Abusing, neglecting, or otherwise causing a child to suffer harm can have serious consequences in Mississippi. If you are facing criminal charges for child abuse it is important to speak with an experienced Mississippi criminal defense attorney immediately to help you fight child abuse charges.
What is Child Abuse?
Child abuse is broadly defined in Mississippi to include almost any behavior that causes or allows a child to be placed in danger or suffer. A parent, guardian, or other adult can be charged with child abuse, as defined in Mississippi Code § 97-5-39, if they:
- Willfully or negligently contribute to the neglect or delinquency of a child;
- Deprive a child of necessary food, clothing, shelter, health care, or supervision;
- Knowingly permit the physical or sexual abuse of a child;
- Intentionally burn, torture, whip, strike, or mutilate a child; and/or
- Endanger a child in such a way that results in substantial harm to that child's physical, mental, or emotional health.
Examples of Child Abuse
A parent, guardian, or other adult may face charges of child abuse or child endangerment for willfully and/or negligently causing a child to suffer harm as a result of:
- Physical assault and battery (e.g., hitting, slapping, poisoning, strangling),
- Inflicting or allowing a child to suffer sexual abuse,
- Genital mutilation,
- Neglect (e.g., not providing adequate food, shelter, and clothing),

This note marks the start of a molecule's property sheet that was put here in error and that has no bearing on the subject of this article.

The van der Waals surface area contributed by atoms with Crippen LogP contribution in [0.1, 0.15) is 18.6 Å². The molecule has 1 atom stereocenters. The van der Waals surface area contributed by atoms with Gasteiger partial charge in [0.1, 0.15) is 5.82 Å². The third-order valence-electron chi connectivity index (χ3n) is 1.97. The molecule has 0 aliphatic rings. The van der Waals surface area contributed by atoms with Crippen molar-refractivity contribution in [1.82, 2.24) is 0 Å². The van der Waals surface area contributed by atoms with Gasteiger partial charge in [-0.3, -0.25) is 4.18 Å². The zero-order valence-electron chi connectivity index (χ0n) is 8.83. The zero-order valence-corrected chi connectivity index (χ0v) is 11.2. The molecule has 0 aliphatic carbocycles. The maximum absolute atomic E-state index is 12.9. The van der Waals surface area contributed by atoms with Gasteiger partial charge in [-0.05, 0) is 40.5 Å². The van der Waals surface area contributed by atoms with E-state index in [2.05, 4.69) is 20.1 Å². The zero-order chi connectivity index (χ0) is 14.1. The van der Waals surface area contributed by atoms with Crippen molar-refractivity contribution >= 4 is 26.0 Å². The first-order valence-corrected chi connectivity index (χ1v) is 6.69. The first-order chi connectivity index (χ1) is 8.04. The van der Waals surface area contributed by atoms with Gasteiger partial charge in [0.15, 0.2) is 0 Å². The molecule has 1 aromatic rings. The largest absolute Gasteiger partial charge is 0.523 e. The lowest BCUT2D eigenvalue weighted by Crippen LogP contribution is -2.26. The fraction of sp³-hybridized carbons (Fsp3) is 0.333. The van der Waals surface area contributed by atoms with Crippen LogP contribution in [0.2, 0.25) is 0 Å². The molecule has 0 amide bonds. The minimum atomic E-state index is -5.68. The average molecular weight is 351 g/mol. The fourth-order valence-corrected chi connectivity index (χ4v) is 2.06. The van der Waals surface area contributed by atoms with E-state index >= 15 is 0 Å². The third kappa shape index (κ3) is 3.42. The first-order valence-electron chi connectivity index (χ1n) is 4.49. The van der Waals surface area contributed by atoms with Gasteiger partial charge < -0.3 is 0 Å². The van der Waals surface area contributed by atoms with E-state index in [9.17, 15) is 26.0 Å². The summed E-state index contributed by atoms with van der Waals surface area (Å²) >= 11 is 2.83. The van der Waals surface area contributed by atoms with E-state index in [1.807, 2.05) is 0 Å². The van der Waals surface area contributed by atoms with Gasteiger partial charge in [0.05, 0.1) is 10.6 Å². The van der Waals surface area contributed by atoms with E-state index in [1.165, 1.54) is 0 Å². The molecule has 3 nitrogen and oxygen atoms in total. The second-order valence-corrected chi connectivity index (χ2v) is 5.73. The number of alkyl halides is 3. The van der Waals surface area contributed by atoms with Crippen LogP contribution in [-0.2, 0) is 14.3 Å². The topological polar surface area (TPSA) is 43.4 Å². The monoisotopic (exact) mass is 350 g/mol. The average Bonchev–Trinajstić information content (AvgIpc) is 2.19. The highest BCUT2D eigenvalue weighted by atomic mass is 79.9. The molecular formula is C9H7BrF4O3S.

- Failing to report known abuse,
- Selling drugs in the presence of a child, and
- Exposing a child to extreme temperatures as a punishment.
Penalties for Child Abuse in Mississippi
In Mississippi, conduct classified as child abuse can result in misdemeanor or felony criminal charges. The seriousness of any criminal charges for child abuse will depend on:
- The type of abusive behavior,
- The age of the child involved,
- The degree of harm suffered by the child, and
- The defendant's history of criminal behavior.
Felony Child Abuse
Intentionally causing or allowing a child to suffer bodily harm or neglect is a felony in Mississippi. The penalties depend on the specific abusive behaviors.
Depriving Food, Shelter, or Health Care: Punishable by a maximum of five years in prison and $5,000 in fines.
Knowingly Permitting Continued Physical or Sexual Abuse: Punishable by a maximum of ten years in prison and $10,000 in fines.
Intentionally Causing a Child to Suffer Serious Injury: First offense punishable by a maximum of ten years in prison and $10,000 in fines. Subsequent offenses punishable by life in prison.
Child Endangerment Resulting in Substantial Harm: Punishable by a maximum of 20 years in prison and $20,000 in fines.
Misdemeanor Child Abuse
Less serious and harmful acts of child abuse can be charged as misdemeanors. However, if these actions cause a child to suffer substantial harm, charges can be aggravated to felony child abuse.
Contributing to the Negligence or Delinquency of a Child: Punishable by one year in jail and $1,000 in fines.
Selling Drugs in the Presence of a Child: Punishable by one year in jail and $1,000 in fines.
Failure to Report Child Abuse: Punishable by one year in jail and $1,000 in fines.
Fighting Child Abuse Charges in Mississippi
Just because you have been accused of child abuse does not mean that you will be convicted of the crime. The state must be able to prove that you are guilty of an act of child abuse beyond a reasonable doubt. You can prevent the state from building a strong case against you by hiring an experienced Mississippi criminal defense attorney to lead your defense. Contact Housley Law to request a free consultation.